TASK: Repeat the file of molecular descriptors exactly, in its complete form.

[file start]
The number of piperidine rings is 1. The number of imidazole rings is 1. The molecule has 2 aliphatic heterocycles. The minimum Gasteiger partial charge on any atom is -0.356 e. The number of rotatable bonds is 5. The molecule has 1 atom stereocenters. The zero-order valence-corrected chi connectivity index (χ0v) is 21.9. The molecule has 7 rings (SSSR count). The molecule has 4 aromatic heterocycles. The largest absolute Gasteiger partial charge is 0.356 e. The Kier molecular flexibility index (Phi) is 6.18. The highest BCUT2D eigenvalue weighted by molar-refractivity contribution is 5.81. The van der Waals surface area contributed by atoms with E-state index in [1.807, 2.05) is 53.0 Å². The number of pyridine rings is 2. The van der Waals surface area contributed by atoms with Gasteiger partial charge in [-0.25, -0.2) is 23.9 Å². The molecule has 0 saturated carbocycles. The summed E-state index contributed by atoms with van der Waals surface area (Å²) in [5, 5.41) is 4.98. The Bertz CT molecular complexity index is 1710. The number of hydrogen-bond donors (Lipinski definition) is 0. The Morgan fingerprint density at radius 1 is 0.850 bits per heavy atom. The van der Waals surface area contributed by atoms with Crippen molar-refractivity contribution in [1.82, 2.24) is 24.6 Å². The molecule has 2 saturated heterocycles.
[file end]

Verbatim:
The number of piperidine rings is 1. The number of imidazole rings is 1. The molecule has 2 aliphatic heterocycles. The minimum Gasteiger partial charge on any atom is -0.356 e. The number of rotatable bonds is 5. The molecule has 1 atom stereocenters. The zero-order valence-corrected chi connectivity index (χ0v) is 21.9. The molecule has 7 rings (SSSR count). The molecule has 4 aromatic heterocycles. The largest absolute Gasteiger partial charge is 0.356 e. The Kier molecular flexibility index (Phi) is 6.18. The highest BCUT2D eigenvalue weighted by molar-refractivity contribution is 5.81. The van der Waals surface area contributed by atoms with E-state index in [1.807, 2.05) is 53.0 Å². The number of pyridine rings is 2. The van der Waals surface area contributed by atoms with Gasteiger partial charge in [-0.25, -0.2) is 23.9 Å². The molecule has 0 saturated carbocycles. The summed E-state index contributed by atoms with van der Waals surface area (Å²) in [5, 5.41) is 4.98. The Bertz CT molecular complexity index is 1710. The number of hydrogen-bond donors (Lipinski definition) is 0. The Morgan fingerprint density at radius 1 is 0.850 bits per heavy atom. The van der Waals surface area contributed by atoms with Crippen molar-refractivity contribution in [1.82, 2.24) is 24.6 Å². The molecule has 2 saturated heterocycles.